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story.lead_photo.caption Terrance Armstard/News-Times West Side Christian's Stephfan Tabe drives past two defenders during the Warriors' game against Garrett Memorial earlier this season.

West Side Christian basketball coach Randall Miller relived a good news, bad news moment that happened during preseason practice. During a 3-on-3 man-to-man drill, Stephfan Tabe, a 6-foot-4 junior, took a dribble handoff and drove baseline. Instead of laying the ball gently into the basket, he powered home a tomahawk dunk.

Backboards are very expensive. Coach Miller found out exactly how much one costs when Tabe shattered the glass that day.

“For me, it was, ‘Oh, boy.’ At our gym, we don’t have side goals so we’re already a little limited in what we can do. In my mind, I’m already restructuring the next practice,” Miller recalled. “The kids were really excited until the next day. The next day they were like, ‘Aw man, I don’t like this at all.’ But, it was pretty cool. It doesn’t happen every day.

“I did tell him, next one, he’s coming up there with me the whole day while I put that sucker up.”

Quite a few outstanding athletes have suited up for the Warriors through the years. Not many have displayed Tabe’s natural-born athletic ability.

“Back in the days when we played in the 7AA-South, there were some pretty athletic kids. He’d certainly be in the top … He might be the most athletic one,” Miller said. “We’ve had some who were athletic but not quite as big. We’ve had some pretty good athletes come through here.”

Tabe’s raw athletic gifts alone would make him a factor each night for the Warriors. But, he told his coach two years ago, he didn’t want to be a 6-4 athlete. He wanted to be a 6-4 guard.

“He said, ‘I really do want to try to learn some footwork, become a guard and look at that at the next level.’ Of course, that’s what he’d have to do,” Miller said of Tabe’s goal of playing collegiate basketball. “He put in a lot of work into his footwork. We have him coming off some curls and some cuts to the 3-point line to raise up and shoot. I’m guessing he’s probably shooting 35 percent on the year from three. He’s shooting it pretty well.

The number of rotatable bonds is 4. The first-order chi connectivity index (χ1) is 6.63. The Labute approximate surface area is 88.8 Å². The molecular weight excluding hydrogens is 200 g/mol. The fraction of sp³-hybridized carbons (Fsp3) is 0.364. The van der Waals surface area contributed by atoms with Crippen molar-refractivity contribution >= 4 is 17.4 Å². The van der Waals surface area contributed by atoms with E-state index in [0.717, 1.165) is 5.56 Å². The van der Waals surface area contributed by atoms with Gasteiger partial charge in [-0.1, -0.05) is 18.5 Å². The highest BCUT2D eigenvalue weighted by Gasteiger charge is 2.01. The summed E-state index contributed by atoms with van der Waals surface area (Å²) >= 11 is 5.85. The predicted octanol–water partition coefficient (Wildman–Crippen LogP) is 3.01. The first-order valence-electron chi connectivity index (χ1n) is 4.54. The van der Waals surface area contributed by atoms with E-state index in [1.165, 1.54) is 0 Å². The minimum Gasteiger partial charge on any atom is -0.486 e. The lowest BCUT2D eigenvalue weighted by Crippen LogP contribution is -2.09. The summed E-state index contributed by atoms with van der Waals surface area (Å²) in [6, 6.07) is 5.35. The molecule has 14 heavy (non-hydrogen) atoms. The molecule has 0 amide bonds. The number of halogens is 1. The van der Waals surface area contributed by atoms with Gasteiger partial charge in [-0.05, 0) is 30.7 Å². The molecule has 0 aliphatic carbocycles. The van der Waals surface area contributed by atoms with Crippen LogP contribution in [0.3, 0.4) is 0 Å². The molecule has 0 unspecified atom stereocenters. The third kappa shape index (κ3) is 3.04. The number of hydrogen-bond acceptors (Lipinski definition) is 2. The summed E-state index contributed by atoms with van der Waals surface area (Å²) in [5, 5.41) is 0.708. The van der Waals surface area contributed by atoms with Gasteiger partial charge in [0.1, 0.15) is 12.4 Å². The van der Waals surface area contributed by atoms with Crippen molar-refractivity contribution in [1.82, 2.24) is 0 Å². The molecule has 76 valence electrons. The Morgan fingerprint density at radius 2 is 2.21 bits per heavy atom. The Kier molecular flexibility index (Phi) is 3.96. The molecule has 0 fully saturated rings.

“He’ll have to work on some ball handling stuff to be a two (guard) at the college level. We’ve got to get stronger, yet. But, when kids shoot up that fast, sometimes kids have to catch up to their growth spurt. He’s starting to round into that some.”

Tabe has displayed more of an all-around game this season. Defensively, he patrols the paint and controls the glass. Offensively, he’s shown perimeter shooting and driving skills to complement his post-up game.

Tabe has averaged 26 points and 9.2 rebounds in leading the Warriors to a 13-3 start to the season going into Tuesday‘s game.

Considering he didn’t really get into the sport until the eighth grade, Tabe’s play has polished up quite nicely.

“He’s come such a long way in a short amount of time,” said Miller. “My desire for him is he keeps that desire, keeps getting better and not be satisfied with where he his right now. If he does that, he’ll easily be one of the best players to ever come through our school.”

Miller believes Tabe and the Warriors could contend for a title this season.

“If he commits to being a really locked in defensive force, so disruptive, doing the little things right with his motor running all the time, we can contend for the state championship,” he said.

Oh, and Tabe should perhaps focus on one more thing. Maybe he could take it easy on the rims in the Warrior Center.

“He’s a smart kid,” Miller said. “He’s not trying to break another backboard because he remembers what practice was like. There was a lot of sprinting to one end and not shooting. So, that’s no fun. He’s smart. He’s going out of his way not to break ours.”

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